This unit is very athletic and certainly can do some special things. But, it needs to be more consistent against high level defenses if the Badgers want to prove they belong in the College Football Playoff conversation. Not having a single member of this group on the Pro Football Focus mid-season All-American list tells me this group hasn’t been as good as potentially then can be by the end of the year.
Running Backs: B
Yes, Jonathan Taylor is a Pro Football Focus and everywhere else mid-season All-American and yes, he’s en route to break all sorts of historical marks, but there’s more to this group than Taylor and for that reason we have to give this group an overall grade of B.
In fact, if you were to take Taylor away from this position group, you would be far lower on the grade. Redshirt freshman Nakia Watson has picked up 53 carries for just 238 yards and is averaging 4.5 yards a carry. While that average isn’t bad, Watson hasn’t shown any flashes of being the next big star running back at Wisconsin with ample opportunities to do so.
Bradrick Shaw and Garrett Groshek haven’t been big factors in the Badgers run game either and Julius Davis appears headed for a complete redshirt. What happens if Taylor goes down? There hasn’t been anyone producing at a high enough level to give us confidence that it’ll just be “next man up” as we’ve seen year over year over year at UW since 1990.
John Chenal and Mason Stokke (pre-injury) have been very good fullbacks in the traditional Wisconsin mold, but they could be a bit better at their blocking technique and that will come with time on the field as both are younger options at fullback.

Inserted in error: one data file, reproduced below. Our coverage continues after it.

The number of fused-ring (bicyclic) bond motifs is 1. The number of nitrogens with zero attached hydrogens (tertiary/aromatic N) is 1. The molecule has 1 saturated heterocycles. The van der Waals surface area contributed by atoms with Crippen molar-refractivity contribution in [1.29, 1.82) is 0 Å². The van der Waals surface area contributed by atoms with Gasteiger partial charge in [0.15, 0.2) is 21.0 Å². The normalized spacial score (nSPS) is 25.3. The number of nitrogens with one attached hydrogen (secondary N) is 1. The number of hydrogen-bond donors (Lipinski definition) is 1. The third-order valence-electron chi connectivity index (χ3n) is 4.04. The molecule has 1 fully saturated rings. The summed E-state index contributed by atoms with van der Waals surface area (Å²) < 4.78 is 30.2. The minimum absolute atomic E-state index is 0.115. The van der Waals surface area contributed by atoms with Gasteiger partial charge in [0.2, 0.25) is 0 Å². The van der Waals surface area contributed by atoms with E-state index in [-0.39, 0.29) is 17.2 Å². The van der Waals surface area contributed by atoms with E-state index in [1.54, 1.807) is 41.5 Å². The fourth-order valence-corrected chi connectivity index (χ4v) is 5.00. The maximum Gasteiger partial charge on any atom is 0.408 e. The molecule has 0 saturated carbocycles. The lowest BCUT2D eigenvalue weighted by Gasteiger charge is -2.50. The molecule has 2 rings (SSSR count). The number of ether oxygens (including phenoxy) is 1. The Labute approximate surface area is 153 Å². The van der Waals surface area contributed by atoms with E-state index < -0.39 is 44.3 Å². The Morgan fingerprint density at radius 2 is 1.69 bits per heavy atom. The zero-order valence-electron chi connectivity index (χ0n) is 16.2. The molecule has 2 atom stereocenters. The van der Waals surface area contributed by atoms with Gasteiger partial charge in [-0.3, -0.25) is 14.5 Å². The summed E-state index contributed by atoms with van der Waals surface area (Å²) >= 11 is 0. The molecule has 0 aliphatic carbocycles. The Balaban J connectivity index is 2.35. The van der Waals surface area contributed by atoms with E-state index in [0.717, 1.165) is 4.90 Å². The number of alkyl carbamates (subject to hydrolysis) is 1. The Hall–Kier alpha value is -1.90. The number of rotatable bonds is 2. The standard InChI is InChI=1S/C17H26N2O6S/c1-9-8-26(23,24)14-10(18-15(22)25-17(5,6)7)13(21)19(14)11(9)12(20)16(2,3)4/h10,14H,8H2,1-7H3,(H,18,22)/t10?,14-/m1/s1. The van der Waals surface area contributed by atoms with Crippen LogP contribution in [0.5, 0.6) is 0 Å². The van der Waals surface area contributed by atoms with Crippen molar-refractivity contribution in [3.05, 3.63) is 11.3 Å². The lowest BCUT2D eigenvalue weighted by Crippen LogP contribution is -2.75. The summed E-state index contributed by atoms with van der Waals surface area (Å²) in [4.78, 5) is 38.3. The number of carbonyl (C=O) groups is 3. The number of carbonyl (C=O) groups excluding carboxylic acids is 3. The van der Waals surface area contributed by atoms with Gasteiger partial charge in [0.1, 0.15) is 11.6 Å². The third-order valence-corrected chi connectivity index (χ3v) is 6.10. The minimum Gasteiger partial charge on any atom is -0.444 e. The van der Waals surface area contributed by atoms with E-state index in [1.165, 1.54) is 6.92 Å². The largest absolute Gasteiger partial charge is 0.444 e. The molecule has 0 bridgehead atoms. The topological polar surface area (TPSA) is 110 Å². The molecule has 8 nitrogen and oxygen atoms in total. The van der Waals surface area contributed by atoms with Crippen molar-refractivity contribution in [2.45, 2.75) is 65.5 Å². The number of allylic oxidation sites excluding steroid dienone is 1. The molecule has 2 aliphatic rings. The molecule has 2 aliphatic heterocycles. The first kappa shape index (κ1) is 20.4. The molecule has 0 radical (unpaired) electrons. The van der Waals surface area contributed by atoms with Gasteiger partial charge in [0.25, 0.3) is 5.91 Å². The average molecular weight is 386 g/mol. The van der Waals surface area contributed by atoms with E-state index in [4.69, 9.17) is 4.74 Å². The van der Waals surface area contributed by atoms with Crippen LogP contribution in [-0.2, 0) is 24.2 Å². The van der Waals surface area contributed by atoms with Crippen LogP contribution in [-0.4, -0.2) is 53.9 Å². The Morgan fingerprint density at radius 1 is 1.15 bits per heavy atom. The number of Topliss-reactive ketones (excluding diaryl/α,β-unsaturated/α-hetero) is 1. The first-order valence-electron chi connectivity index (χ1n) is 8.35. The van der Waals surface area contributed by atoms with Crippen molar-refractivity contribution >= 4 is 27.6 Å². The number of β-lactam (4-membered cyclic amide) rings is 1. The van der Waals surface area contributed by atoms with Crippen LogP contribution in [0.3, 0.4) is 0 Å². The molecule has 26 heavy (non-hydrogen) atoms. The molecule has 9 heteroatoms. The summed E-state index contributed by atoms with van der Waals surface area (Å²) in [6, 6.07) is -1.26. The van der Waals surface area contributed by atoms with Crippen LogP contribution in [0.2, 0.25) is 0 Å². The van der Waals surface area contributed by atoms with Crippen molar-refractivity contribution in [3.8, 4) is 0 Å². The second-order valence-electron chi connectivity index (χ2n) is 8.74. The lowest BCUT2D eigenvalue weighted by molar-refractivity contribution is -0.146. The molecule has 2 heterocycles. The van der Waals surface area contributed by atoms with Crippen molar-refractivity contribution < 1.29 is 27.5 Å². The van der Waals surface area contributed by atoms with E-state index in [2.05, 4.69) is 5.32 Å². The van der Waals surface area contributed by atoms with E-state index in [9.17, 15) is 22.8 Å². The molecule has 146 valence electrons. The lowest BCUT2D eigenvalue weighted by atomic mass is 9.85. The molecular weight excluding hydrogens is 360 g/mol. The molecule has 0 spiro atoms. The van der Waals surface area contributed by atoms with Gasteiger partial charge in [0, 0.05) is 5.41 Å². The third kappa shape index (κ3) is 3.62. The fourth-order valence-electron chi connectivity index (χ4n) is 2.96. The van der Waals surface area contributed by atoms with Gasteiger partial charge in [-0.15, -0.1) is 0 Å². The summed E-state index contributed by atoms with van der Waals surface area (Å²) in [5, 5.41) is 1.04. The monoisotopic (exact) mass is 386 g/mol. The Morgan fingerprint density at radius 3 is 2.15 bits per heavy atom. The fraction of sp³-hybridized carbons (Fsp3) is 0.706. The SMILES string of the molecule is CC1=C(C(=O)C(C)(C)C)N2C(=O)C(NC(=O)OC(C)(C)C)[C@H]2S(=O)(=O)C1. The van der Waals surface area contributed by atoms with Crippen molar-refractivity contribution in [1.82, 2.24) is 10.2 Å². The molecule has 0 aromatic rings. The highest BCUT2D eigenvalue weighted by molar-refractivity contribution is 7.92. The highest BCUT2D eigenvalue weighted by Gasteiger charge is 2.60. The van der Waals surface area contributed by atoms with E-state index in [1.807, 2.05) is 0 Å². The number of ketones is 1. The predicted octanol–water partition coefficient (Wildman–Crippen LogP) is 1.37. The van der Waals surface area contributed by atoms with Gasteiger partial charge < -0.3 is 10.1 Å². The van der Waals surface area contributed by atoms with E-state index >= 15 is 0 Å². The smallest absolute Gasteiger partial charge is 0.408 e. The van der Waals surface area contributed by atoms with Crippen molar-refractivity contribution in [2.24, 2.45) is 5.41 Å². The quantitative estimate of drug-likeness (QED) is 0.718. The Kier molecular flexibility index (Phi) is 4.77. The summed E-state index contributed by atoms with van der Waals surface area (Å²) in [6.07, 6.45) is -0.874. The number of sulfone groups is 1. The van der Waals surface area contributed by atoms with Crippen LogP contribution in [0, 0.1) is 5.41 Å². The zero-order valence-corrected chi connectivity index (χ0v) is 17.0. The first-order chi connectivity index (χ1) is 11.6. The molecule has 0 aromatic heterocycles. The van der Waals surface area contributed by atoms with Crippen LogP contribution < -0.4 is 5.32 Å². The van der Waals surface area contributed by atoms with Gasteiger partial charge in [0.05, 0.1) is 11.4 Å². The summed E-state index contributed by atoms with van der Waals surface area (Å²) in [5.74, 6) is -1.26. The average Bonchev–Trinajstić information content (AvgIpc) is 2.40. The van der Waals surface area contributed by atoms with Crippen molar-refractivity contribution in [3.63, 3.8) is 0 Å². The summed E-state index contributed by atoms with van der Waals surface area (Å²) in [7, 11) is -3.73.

Overall, this group is doing well, I just downgrade for a lack of a second dynamic option at running back so far this year.
Tight Ends: B+
Much was expected out of junior tight end Jake Ferguson, so much so that many believed he would showcase himself and leave for the NFL after this season. After six games, I’m not so sure that is going to happen.
Yes, Ferguson is second on the team with 15 receptions, but he’s averaging 11 yards a catch and has just one touchdown to his name. Those numbers pace far behind last season.
There just seems to be something missing from the explosive player we saw in 2018, who caught 36 passes for over 450 yards and had four touchdowns to his name.
On the bright side, Ferguson has become a more reliable blocker and that could be the thing that gets him to the NFL a year early. We’ll see what happens the second half of the season though.
As for the rest of the group, it’s been hard to grade because injuries have piled up and not a single other tight end as caught a pass for the Badgers so far this season. So, when I look at Ferguson’s play, it’s hard to not give him a solid grade, but room for improvement and impact in the second half.
Wide Receivers: B-